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Cambodia's first step toward justice for Khmer Rouge

Kaing Guek Eav, who led the Khmer Rouge's notorious S-21 prison, was indicted Tuesday.

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Yet Duch's attorney argues that his client's long detention meets neither Cambodian nor international standards of justice and has asked that he be released on bail. The judges decided to detain him for up to a year anyway, on the grounds that the crimes he's accused of are so grievous that releasing him might disrupt Cambodia's "fragile" public order and threaten his personal safety. It was not immediately clear whether Duch would choose to appeal his yearlong detention under the authority of the court, called the Extraordinary Chambers in the Courts of Cambodia.

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Duch's personal safety has been a question ever since photojournalist Nic Dunlop unmasked him in 1999. A Christian convert, Duch had been living in rural Cambodia under a pseudonym.

A vital link for the Khmer Rouge

Youk Chhang, the director of the Documentation Center of Cambodia, an independent archive that has supplied reams of historical evidence to the tribunal, said that as the commander of a special state prison for Khmer Rouge members suspected of treason, Duch was a vital link between the cadres on the ground and the regime's top leadership.

"He is the middle person, the joint," Mr. Youk said. And that, he added, could be dangerous.

In a 1999 interview with the Far Eastern Economic Review, Duch – and the UN – expressed concerns for his safety. At that point, Duch brashly implicated Nuon Chea, Khieu Samphan, Ta Mok – a notoriously brutal Khmer Rouge commander who died last year – and Son Sen, the Khmer Rouge defense minister, who was executed in 1997, in the carnage of those years.

Mr. Dunlop, who wrote about his discovery of Duch in "The Lost Executioner," said he worried that Duch might distance himself from his past and try to hide behind claims that he was just following orders once he takes the stand.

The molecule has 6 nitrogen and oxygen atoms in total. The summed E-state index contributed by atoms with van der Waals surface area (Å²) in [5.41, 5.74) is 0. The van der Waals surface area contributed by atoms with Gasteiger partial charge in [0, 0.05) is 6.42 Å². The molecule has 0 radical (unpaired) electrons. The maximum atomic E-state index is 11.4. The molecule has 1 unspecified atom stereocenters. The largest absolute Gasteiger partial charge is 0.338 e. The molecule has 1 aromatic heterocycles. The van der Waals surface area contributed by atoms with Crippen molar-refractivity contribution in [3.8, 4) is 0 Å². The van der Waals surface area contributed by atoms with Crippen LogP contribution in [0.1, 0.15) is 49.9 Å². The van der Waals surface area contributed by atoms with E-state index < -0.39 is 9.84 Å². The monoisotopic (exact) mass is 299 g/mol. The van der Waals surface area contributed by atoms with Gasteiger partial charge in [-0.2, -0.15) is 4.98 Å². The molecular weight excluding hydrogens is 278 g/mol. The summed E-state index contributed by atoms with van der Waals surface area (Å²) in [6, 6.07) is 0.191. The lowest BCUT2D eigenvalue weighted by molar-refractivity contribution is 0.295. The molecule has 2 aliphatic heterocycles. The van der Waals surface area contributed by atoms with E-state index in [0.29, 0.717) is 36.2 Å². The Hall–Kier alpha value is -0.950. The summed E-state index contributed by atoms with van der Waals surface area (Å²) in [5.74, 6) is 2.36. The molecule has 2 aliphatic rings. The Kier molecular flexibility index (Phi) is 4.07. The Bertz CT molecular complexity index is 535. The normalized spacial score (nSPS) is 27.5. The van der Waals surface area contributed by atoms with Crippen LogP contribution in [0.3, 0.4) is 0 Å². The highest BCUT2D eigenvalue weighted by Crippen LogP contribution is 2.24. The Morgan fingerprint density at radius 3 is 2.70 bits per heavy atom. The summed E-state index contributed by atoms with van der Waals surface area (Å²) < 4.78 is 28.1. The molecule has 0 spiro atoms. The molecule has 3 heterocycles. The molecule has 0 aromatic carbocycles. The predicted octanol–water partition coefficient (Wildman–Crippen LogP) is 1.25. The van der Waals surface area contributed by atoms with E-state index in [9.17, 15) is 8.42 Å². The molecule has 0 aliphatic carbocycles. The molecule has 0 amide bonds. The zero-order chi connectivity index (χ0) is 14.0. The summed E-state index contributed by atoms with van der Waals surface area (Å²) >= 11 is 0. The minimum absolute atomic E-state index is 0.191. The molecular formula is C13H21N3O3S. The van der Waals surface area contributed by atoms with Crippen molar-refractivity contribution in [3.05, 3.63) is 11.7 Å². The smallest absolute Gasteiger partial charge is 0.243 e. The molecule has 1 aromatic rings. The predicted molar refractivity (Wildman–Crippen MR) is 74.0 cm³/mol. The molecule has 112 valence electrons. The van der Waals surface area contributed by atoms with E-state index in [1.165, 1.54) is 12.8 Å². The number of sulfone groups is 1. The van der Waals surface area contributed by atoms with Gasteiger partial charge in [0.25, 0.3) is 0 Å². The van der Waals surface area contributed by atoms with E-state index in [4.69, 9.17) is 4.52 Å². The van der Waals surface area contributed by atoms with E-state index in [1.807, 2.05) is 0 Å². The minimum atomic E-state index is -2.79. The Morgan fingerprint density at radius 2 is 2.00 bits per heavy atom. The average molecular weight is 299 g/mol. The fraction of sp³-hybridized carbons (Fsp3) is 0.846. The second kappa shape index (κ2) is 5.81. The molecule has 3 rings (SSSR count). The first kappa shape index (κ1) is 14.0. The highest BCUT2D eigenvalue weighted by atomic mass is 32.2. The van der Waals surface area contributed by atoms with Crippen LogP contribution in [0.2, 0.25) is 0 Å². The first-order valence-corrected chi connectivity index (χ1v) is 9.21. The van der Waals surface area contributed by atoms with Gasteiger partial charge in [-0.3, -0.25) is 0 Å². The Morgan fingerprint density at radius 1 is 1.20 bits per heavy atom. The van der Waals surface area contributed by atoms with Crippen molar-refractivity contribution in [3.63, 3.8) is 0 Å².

"When [Duch] spoke in 1999, he accepted his own role in the killings and began to establish a chain of command of how orders were given and carried out and by who. His testimony should be a pivotal moment if he does speak the truth on the stand and so it could be very damaging," Dunlop wrote in an email.

An even longer wait

Even as the judicial process moves forward, other parts of the court are lagging. Victims still eagerly circle outside the tribunal, unsure how to get involved. A promised victim's unit, which would oversee victims' claims, has yet to take shape. Witness protection remains a key concern for court staffers. Charges of corruption at the highest levels of the court have yet to be publicly investigated, and the Cambodian side of the tribunal is facing an imminent budgetary crisis. Fundraising will have to begin soon if the court is to function as planned.

Meanwhile, the United States is still withholding direct funding from the tribunal. Piper Campbell, the chargé d'affairs at the US Embassy in Phnom Penh, said charging Duch was a "welcome step forward." But she added: "The tribunal's proceedings, which under the civil law system are still at a stage where most of the work is conducted confidentially, have not yet reached a point" where the Department of State can assess whether they meet international standards.

All this adds to the skepticism among Cambodians and international observers. For some of Duch's alleged victims – of whom only a handful survived – justice still seems elusive at best.

Painter Vann Nath, one of a handful of survivors of S21, says it's still too early to celebrate. "I'm not happy yet," he says. "I'm waiting to see the result. It has already been too long."

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